When I was diagnosed with Multiple Sclerosis in December of 2014, I started researching how I could eat better to help me manage this autoimmune disease. As I believe nutrition is part of a complete health care plan. When I started looking into the science of why I developed MS I came upon information on leaky gut being tied to autoimmune disorders. So in my continuing saga to share my MS journey here is an instalment on leaky gut and how I’m working towards healing my gut to manage my MS sidekick.
What Is Leaky Gut?
If all you’re picturing is a stomach springing a leak here’s a little more detail about what exactly is leaky gut.
Inside our bellies, we have an extensive intestinal lining covering more than 4,000 square feet of surface area. When working properly, it forms a tight barrier that controls what gets absorbed into the bloodstream. An unhealthy gut lining may have large cracks or holes, allowing partially digested food, toxins, and bugs to penetrate the tissues beneath it. This may trigger inflammation and changes in the gut flora (normal bacteria) that could lead to problems within the digestive tract and beyond. The research world is booming today with studies showing that modifications in the intestinal bacteria and inflammation may play a role in the development of several common chronic diseases.Harvard Univerisity
After my diagnosis, I reached out to RHN, Chantale Michaud from Eat Heal Love. Here is the link to my post on my nutrition consultation. I booked a mini consultation with her and she immediately sent me her paper “Autoimmune Disease and the Leaky Gut Connection” to explain the science behind “leaky gut” and why it can be associated with autoimmune disorders. I have battled IBS in the past (gasp yes I’m talking about my gut problems on here). Before I got into fitness competitions, I was pretty unhealthy in my eating habits and ate foods that really affected my digestion. After being dairy & processed sugar-free for many years I wasn’t having any noticeable problems so I thought the IBS was gone. My digestion would be so-so if my diet wasn’t completely clean or I was stressed or I lacked sleep but overall it wasn’t that bad. Cue MS diagnosis, steroid treatment and bam unhealthy gut symptoms reappeared. I don’t know if my leaky gut symptoms are associated with the steroid treatment, stress, foods or sleep patterns so I wanted to get to the bottom of it. I’m of the mindset that holistic you can optimize your body’s ability to fight autoimmune disorders so I love researching every aspect I can that will affect my life in a positive way.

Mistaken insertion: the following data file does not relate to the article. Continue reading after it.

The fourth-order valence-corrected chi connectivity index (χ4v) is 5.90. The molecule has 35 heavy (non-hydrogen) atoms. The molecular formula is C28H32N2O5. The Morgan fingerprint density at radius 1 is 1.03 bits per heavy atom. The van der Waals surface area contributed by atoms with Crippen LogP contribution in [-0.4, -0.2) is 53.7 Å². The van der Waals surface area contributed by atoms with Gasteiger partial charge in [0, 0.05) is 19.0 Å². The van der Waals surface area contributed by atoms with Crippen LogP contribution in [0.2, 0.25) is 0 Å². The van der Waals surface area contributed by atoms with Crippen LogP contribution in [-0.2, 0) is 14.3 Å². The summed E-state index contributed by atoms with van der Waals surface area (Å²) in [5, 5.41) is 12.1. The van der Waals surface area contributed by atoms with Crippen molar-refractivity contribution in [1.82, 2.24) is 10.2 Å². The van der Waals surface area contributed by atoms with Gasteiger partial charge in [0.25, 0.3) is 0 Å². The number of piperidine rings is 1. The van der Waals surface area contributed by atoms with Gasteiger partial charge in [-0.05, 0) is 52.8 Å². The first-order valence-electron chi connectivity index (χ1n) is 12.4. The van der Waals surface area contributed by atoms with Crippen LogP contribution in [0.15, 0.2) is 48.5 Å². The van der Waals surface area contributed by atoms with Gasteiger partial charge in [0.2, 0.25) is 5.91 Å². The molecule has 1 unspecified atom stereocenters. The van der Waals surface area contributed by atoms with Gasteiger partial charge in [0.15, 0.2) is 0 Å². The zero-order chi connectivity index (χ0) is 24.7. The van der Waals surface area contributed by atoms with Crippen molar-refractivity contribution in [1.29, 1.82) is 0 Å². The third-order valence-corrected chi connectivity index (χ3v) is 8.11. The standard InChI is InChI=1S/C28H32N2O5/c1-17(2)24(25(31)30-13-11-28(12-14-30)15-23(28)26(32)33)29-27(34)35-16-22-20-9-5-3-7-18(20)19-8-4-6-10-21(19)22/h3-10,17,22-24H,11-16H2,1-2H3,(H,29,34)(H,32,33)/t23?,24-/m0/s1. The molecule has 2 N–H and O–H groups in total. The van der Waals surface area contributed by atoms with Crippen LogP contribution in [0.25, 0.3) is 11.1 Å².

Here is an excerpt from her paper.
In order to explain why autoimmune reactions happen, we need to understand how the digestive system works.
During the digestive process, food is first taken in by the mouth where it is mixed with saliva, which contains digestive enzymes. These digestive enzymes are responsible for breaking down starches into smaller molecules. After being chewed and swallowed, the food enters the esophagus. The esophagus is a long tube that runs from the mouth to the stomach. It uses rhythmic, wave-like muscle movements (called peristalsis) to move food from the throat into the stomach. The stomach, a large sack-like organ, churns the food and soaks it in gastric acid. If stomach acid is low, food proteins will be harder to break down and digest. Food in the stomach that is partly digested and mixed with stomach acids is called chyme. After the stomach, food enters the duodenum, the first part of the small intestine. It then travels through the jejunum and then the ileum (the final part of the small intestine). In the small intestine, bile (produced in the liver and stored in the gall bladder), pancreatic enzymes, and other digestive enzymes produced by the inner wall of the small intestine help in the breakdown of food.
The intestinal wall is constructed of tight, semi-impermeable junctions that allow the passage of nutrients to enter the bloodstream. This is how we absorb nutrients from our food. In a healthy digestive tract, the intestinal wall does not allow large protein molecules to pass through the membrane barrier, meaning they won’t be absorbed into the bloodstream unless they are completely broken down into single amino acids. When digestion is compromised in any way (due to food intolerances, poor eating habits, stress, low stomach acid etc.) irritation in the digestive tract occurs. This irritation inflames the intestinal wall and causes the tight junctions to loosen and become “leaky”. This is commonly called leaky gut syndrome or hyperpermeability of the small intestine. This leaky intestinal wall now allows molecules of partially undigested proteins to slip into the bloodstream where they do not belong. The immune system detects and registers them as foreign invaders, which triggers an autoimmune response, in which the body attacks its own tissues.